There are subplots. Louis was always in love with Marie (Bérénice Bejo, who can blame him), but the war screwed up their relationship, and anyway a handsome American, Bob Taylor (Shaun Benson, Ontario), landed on her father’s barn on D-Day, and that was that. Rose’s father is taciturn and against her going to Lisieux and blah blah blah. Louis once gave away a Van Gogh, or allowed its owners to sell it and reap the fortune, for which his father blames him and blah blah blah.
But mostly it’s about them and blah blah blah. The question for all romantic-comedies is “How do you keep the lovers apart?” So it would’ve been brilliant, or at least interesting, if the answer here was, “Well, it’s because he’s gay.” Instead, it’s because he’s just too focused on the competition, the speed-typing competition, to have sex with her.
Let me speak for all straight men here: I’ve never known a man that focused.
He totally should've been gay
I liked the montage with the multicolored fingernails, and the hands typing out of the wall. I liked the title graphics: very of-the-period. I hated that Louis showed up in New York, with his best pal Bob, right before the final round of the world championships, but I liked how, backstage, he told her that he loved her (“Je t’aime”), and how this was translated into all the different ways to say “I love you” by the international crew of speed-typists backstage, all looking dreamy-eyed and swoony. That was cute.
Otherwise, “Populaire” is painful to watch. Patricia and I kept going, “There’s another hour of this?” “There’s another 40 minutes of this?” Time slowed down like it was the last class on the last day before summer vacation, and we just wanted to be free.
Plus he totally should’ve been gay.
Movie Review: West of Memphis (2012)
I’d heard good things about “West of Memphis,” the documentary by Amy Berg detailing the arrest, trial, and conviction of three young men, Damien Wayne Echols, 18, Jason Baldwin, 16, and Jessie Misskelley, 17, in the 1993 deaths of three young boys, who were found naked, bound and mutilated in a shallow pond in the Robin Hood Hills section of West Memphis, Ark. Two of the young men were sentenced to life in prison; one (Echols) was sentenced to death.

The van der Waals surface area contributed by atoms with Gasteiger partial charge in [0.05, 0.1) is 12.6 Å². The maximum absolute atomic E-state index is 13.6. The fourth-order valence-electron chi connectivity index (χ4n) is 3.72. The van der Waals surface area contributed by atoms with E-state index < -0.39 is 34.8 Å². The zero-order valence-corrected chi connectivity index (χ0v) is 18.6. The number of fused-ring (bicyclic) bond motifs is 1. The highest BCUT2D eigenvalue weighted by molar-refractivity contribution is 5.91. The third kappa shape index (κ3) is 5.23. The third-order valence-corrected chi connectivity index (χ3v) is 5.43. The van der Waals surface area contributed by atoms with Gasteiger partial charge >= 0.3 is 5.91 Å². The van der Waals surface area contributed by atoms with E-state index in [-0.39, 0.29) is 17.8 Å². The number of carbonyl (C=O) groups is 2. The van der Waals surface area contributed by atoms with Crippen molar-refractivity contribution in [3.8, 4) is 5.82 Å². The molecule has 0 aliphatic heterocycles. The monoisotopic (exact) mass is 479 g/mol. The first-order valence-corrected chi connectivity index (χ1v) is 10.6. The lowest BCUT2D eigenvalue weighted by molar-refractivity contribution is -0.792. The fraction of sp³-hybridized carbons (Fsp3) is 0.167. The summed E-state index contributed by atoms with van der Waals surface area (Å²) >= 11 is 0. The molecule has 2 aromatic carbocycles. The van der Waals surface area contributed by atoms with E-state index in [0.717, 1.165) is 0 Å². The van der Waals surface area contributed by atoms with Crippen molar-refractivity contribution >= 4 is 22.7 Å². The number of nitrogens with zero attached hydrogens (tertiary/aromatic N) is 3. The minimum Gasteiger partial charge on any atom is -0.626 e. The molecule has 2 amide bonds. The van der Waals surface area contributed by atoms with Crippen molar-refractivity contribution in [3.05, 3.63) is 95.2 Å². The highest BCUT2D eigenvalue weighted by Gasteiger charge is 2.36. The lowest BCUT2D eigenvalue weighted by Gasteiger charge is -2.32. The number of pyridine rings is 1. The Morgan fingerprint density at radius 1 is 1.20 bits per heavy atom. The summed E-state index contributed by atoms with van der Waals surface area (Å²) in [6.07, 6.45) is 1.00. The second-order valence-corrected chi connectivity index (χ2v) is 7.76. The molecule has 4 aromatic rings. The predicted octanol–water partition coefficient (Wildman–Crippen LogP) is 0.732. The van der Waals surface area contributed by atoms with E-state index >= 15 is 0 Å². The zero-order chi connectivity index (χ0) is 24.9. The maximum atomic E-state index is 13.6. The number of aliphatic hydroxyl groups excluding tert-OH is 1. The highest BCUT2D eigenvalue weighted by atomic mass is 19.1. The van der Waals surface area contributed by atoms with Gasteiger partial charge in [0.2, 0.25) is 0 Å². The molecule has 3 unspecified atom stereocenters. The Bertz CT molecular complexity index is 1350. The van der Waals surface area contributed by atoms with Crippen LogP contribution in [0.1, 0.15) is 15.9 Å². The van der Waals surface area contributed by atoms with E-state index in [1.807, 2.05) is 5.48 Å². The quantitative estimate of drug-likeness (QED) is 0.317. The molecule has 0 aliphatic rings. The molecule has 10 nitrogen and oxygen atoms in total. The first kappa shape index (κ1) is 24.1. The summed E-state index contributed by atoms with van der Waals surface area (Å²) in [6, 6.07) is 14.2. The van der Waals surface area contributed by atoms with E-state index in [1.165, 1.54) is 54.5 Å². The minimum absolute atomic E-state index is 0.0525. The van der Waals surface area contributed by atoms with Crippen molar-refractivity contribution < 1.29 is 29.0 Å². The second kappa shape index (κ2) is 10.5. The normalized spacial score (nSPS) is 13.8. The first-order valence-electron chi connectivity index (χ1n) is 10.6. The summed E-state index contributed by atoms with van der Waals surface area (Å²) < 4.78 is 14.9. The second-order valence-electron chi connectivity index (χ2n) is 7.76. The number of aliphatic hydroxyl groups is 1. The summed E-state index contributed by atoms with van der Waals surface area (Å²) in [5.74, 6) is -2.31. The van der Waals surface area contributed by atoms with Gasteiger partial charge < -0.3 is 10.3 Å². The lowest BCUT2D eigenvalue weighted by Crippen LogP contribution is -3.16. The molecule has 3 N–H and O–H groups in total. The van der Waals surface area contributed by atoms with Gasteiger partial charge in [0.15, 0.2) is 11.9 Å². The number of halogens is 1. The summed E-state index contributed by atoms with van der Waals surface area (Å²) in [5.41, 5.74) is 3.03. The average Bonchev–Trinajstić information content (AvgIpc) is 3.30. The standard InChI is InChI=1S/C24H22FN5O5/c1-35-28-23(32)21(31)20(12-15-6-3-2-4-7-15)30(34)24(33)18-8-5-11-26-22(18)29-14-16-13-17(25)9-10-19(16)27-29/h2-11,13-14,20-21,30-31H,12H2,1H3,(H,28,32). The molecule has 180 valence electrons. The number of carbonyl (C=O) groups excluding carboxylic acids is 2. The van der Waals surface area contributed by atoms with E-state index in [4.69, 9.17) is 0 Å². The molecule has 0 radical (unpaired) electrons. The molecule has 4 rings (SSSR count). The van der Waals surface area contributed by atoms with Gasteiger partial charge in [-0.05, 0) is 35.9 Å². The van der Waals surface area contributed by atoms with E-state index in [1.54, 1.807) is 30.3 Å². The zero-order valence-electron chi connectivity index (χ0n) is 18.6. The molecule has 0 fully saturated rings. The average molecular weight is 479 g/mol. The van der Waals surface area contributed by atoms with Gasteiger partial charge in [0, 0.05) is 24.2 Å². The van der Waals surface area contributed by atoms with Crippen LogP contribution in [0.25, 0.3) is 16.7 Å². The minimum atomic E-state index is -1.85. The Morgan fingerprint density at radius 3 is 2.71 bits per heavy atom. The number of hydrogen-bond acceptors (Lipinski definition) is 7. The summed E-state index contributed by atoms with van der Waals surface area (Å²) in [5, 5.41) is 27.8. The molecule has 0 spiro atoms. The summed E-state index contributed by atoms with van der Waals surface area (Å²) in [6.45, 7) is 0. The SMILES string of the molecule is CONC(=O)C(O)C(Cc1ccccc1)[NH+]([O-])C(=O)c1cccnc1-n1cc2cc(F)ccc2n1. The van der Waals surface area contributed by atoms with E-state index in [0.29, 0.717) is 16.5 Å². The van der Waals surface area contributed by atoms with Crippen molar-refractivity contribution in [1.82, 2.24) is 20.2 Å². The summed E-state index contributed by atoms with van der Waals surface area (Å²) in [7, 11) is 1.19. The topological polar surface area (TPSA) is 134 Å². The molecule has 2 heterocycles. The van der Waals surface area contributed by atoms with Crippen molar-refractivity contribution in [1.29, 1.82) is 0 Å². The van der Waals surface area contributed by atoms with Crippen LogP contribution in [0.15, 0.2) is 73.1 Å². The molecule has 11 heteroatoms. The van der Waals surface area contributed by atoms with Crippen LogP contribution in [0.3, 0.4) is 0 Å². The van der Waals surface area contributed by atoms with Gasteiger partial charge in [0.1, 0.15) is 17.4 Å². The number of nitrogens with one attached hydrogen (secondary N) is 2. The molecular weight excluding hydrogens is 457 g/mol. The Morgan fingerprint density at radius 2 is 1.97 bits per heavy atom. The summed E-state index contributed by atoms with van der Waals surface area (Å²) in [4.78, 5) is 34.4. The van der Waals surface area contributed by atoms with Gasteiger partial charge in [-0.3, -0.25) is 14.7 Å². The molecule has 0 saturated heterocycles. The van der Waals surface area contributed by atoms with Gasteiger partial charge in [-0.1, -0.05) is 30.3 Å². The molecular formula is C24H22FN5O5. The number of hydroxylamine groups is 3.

The evidence against them? The confession of one, Misskelley, who was questioned for 12 hours by the police, and who later recanted. Some eyewitness testimony from others, later recanted. Direct evidence? Nothing. DNA evidence? No. Hysteria over the crime helped. The focus of the investigation became Echols after more than month because the crime was perceived to be a Satanic crime and Echols was perceived to be a Satanist, even though he was probably just a Goth kid.
Although we don’t really know much about him, do we? Instead, the doc strings us along for two and a half hours with various guesses about the crime and wringings of hand over the miscarriage of justice and footage of Lorri Davis, who married Echols when he was in prison, reading love letters from him. And, yes, you read that right: two and a half hours. I know the story of the West Memphis Three is a tragedy twice over, but it took Steven Spielberg only a half-hour longer to present the entirety of the Holocaust. Can’t a brother get a film editor in here?
At first “West of Memphis” is a horrific crime story (which it is), then it’s a story of a horrific miscarriage of justice (which it seems to be), then it becomes a kind of detective story—if these kids didn’t do it, who did?—and different people become involved in the investigation and the attempt to right the crime after the crime. San Francisco’s Dennis Riordan becomes the most prominent of the lawyers, but even he winds up with a backseat in the doc to all of the celebrities who made the case of the West Memphis Three their cause: Eddie Vedder, Henry Rollins, Natalie Maines, Johnny Depp, and Peter Jackson. But how did they all get involved? Did Rollins start it? And did he bring the others along? It feels like that’s the case but we don’t know for sure. Here’s the question I have that the documentarians don’t seem interested in answering: Of all the miscarriages of justice in the world, how did so many work so long on this one?